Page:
The young woman asked politely: Would you say more about the particular issue that you are seemingly avoiding, because this panel is called Real Talk.

Marcus finally got real: “There are two related issues. One is Holocaust denial and the other is anti-semitism denial.” As to Holocaust denial, he said the consensus emerging from Deborah Lipstadt’s experience with the Holocaust denier David Irving was that anti-Semitism experts should not debate Holocaust deniers.

“And the reason is first, that it’s not a scholarly appropriate debate, and second, there are some sorts of stereotypes that if you debate them you are demeaning people. So for example, there are some minorities who are stereotyped that they smell bad. That includes Jews. For instance, one of the historical stereotypes of Jews is that they smell bad. You don’t have a debate about whether Jews smell bad or not. You can have a discussion about what are the the reasons why historically some non-Jews have developed kind of disgusting and false stereotypes about Jews. But you don’t get into whether gentile breath is fresher than Jewish breath. So my concern was we don’t have certain kinds of debate, certain kinds of stereotyped discussions.”

Marcus said he had come to Bard to discuss free speech and didn’t want to have a debate even sequentially with Khalidi.

The questioner said she’d like to hear from Khalidi if she is a Holocaust denier.

Marcus said, “I don’t think she is a Holocaust denier.”

Marcus and Stern exeunt left.

Dima Khalidi and Bard professor Peter Rosenblum, enter right.  

Dima Khalidi

Dima Khalidi

Khalidi said:

“I’m really glad to be here. Not on I think the terms that Ken Marcus described. But I think this really is one of the issues on campuses that is at the center of all these questions about free speech and limitations and regulation and what we can and can’t say.”

The lawyer was typically lively and positive.

What was Marcus’s problem? Khalidi is the founder and director of Palestine Legal, which is dedicated to fighting for the rights of Palestinian solidarity activists to advocate for BDS, the Boycott, Divestment and Sanctions campaign.

Marcus recently characterized that movement, in a Jewish publication, as anti-Semitism traceable to Nazism: “The BDS movement extends age-old anti-Jewish hatreds in new settings… I trace BDS’ origins back to the Nazi boycott of 1933 and beyond. We must remember that the Nazi boycott was one of the first steps in the planned extermination of the Jewish people. ” Even boycotts of settlement goods are anti-Semitic: “Whether consciously or unconsciously, Europe’s leaders are treating Israel as the collective Jew, assailing its legitimacy in the same way that their ancestors challenged the legitimacy of the Jewish people.”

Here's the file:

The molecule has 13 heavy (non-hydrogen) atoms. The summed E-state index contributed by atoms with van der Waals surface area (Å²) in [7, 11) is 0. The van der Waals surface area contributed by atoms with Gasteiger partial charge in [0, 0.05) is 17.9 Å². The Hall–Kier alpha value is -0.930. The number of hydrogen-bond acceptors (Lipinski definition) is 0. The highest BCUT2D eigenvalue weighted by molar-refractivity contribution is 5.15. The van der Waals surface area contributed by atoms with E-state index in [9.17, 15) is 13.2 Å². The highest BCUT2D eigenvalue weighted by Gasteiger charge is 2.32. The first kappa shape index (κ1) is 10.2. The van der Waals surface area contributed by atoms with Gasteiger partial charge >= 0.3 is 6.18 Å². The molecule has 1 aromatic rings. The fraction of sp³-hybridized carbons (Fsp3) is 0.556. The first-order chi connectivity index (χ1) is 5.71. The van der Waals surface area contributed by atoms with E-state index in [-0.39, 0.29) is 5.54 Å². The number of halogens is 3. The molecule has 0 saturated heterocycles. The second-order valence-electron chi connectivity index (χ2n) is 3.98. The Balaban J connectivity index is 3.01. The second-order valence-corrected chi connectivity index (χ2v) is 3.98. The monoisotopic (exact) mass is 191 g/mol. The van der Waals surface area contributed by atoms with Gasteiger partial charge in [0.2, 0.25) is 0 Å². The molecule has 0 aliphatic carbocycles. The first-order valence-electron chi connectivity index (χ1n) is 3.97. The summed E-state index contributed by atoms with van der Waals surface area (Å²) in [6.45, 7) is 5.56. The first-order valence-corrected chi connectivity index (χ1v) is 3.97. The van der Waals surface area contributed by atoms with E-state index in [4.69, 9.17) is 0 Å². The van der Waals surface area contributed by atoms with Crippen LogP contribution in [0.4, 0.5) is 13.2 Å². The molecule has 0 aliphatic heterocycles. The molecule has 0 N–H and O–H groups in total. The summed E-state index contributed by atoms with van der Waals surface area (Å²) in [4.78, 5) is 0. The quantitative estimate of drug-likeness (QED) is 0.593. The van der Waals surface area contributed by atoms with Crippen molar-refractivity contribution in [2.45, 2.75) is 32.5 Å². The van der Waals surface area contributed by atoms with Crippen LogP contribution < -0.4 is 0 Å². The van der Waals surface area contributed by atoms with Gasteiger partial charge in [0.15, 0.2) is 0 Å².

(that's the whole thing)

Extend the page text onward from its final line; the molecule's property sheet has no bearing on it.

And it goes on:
P.S. Palestine Legal was started with the help of the great Michael Ratner, whom Khalidi eulogized beautifully in New York last June. (Minute 50 at that livestream). She spoke of Ratner turning against Zionism after a very Zionist youth, and spending much of his last years working for Palestinian rights. Ratner was Jewish, and smashed anti-Semitism wherever he saw it.

About Philip Weiss

Philip Weiss is Founder and Co-Editor of Mondoweiss.net.

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32 Responses

  1. John Douglas
    October 23, 2016, 4:48 pm

    Marcus: “For all I know she is a very lovely person. She happens to be the president of an organization that has taken positions because of which I thought that having her in the same conversation would posture the issue differently than I felt comfortable with.”

    I almost can’t imagine what he’s talking about here and in the other quotes, and it’s not just the horribly tortured grammar.

    Maybe he’s saying: “I won’t talk about whether anti-Semitism is bad or good, Khalidi thinks BDS is good, BDS is anti-Semitic so Khalidi thinks anti-Semitism is good so I won’t talk while she is in the room?” There are more than several reasons why that’s pretty stupid.

    And what’s all this about smells? At first I thought he was claiming that Khalidi said that. But he seems not to be claiming that.

    Maybe it’s just that he knows that he’ll get his backside whupped if he debates an intelligent woman supporting Palestinians and the BDS because they are in the right so he utters nonsensical gibberish as a way to escape. Poor man should find a different occupation.

    • a blah chick
      October 23, 2016, 8:28 pm

      “I almost can’t imagine what he’s talking about here and in the other quotes, and it’s not just the horribly tortured grammar.”

      I know, I was confused too. And what was all that “I didn’t want to mispronounce her name” crap? Does he really think we’re all too stupid to see though him?

      • patrickb57
        October 24, 2016, 8:49 am